Up My Smoke

The formulaic negativity around the Snoop Dogg and Solo initiative is a load of maliciously foul crap, and emblematic of a sickness that ails the entire industry. Among the many questions I have about this media goat rodeo, when did we start taking our marketing effectiveness cues from Rolling Stoned?

The media coverage turned on Solo’s newly former CEO, John Merris, quickly and in a most unimaginative way. A week ago Merris was being celebrated in the Dallas 500, and now Rolling Stone is Google-bombing him as an “epic fail.”  Cheese and rice y’all, the ink wasn’t near dry on his 2023 recap blog post before they jumped on him like flies on stink. Whiskey Tango Foxtrot, honestly.



Here’s everything you need to know about John Merris running a company: $16 million in revenue in 2018 to $360 million in 2021.

I love my Solo stove. Love it. Every guy in my neighborhood bought one. In fact, a bunch of us bought them at the same time. I mean, everyone bought one. I’m going to go outside to light one up right now, and it’s 18 degrees in New Jersey. It doesn’t smoke that much, and it generates heat with a smooth burn. Get it?

By the way, I don’t know Mr. Merris. We aren’t friends, and I’ve never worked for him. Not that it should matter to anyone reading, but he sounds like the brand of fearless t I’d like to know.

The "Giving up smoke" campaign with Snoop Dog was purified liquid genius, and the next person at Solo's helm should be thanking John Merris. For one, they can blame every failure on the guy before them, while simultaneously claiming victory for the smallest wins. Second, and more importantly, the long-term gain from Snoop's smoke has yet to be realized. It’s a win-win-win. Who wouldn’t want that job?

Merris crushed it, because he braved thinking big and going long. But that’s not how we play the game these days. Relying on short metrics for long-range strategy is petrified stupidity, a notion that's been around since the first-time paid search ads saved the Internet back in the early aughts. “Hooked on short-term metrics” should be the long, sad story of direct attribution, a.k.a., performance marketing.

We are victims of our own perceived accountability folly. You simply cannot grow a company beyond its immediately addressable market through buying more directive intent, directly accountable ads. You certainly can’t do it with imaginary attribution models either.  That’s the problem with measuring ad spend, you're either hooked on direct attribution or working with fictitious numbers. There’s no middle ground, which is why creative thinking is a lost or dying art form.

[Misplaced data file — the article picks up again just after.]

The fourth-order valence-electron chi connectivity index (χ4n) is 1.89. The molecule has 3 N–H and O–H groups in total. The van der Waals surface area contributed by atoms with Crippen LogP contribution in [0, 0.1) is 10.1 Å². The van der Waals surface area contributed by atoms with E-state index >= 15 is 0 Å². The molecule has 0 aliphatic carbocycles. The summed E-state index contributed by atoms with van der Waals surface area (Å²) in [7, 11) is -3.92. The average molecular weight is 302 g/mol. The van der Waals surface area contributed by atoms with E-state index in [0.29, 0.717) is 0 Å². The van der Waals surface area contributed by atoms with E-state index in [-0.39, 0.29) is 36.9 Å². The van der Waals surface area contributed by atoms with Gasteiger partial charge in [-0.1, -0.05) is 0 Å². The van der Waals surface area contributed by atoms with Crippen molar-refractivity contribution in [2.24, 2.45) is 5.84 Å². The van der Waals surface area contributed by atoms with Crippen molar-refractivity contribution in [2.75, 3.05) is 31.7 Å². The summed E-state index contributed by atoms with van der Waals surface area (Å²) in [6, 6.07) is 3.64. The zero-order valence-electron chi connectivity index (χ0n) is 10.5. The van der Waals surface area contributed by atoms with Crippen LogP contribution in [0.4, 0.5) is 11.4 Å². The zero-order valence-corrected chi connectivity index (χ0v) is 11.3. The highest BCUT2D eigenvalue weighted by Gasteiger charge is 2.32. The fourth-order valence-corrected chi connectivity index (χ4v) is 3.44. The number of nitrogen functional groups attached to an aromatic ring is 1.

Maybe he overpaid for Snoop. Maybe he didn’t. I couldn’t find exact numbers, but look at the nontraditional Snoop “Call of Duty” deal. The Solo Stove thing isn’t "Call of Duty," obviously, but when I think of Snoop, I don’t think Tier 1 SEAL Operator. Yet, the potential upside of selling $20 virtual Snoop COD skins to maybe 5% of the 250 million gamers for 20 bucks a pop is not insignificant. I’m no John Forbes Nash Jr., but that looks like right around $250 million. Dollars. Yes.

The lesson here is, using Snoop Dogg equals printing money. The rest of this business is just academic. Speaking of the early aughts, Todd Phillips cut a two-picture deal with Snoop and grossed around $250 million at the box office. There’s that number again. Corona, GrubHub, Petco, Skechers, Bic, and a laundry list of burner brands are all in the business of Snoop because he makes them money. Can they all draw a direct line from Snoop to money? Nah.

Then there’s Martha Stewart. Love. Try measuring the Snoop/ Martha team’s value. You can’t because it’s too epic to assign numbers, and only a fool would try. I’m making some Pepperoni Pizza for Playas on my Solo Stove right now. At least one economics professor I know thinks Snoop partnerships will make billions. Put that in your stove and smoke it.

There are billions to be made. God help me with my self-loathing for doing it, but I’ll invoke Jonathan Swift: “When a true genius appears, you can know him by this sign: that all the dunces are in a confederacy against him.” Well, the dunces are out in force, but to my knowledge nobody ever credited inspired duncery for a purchase.  We need to get behind creative thinkers, not light them up.


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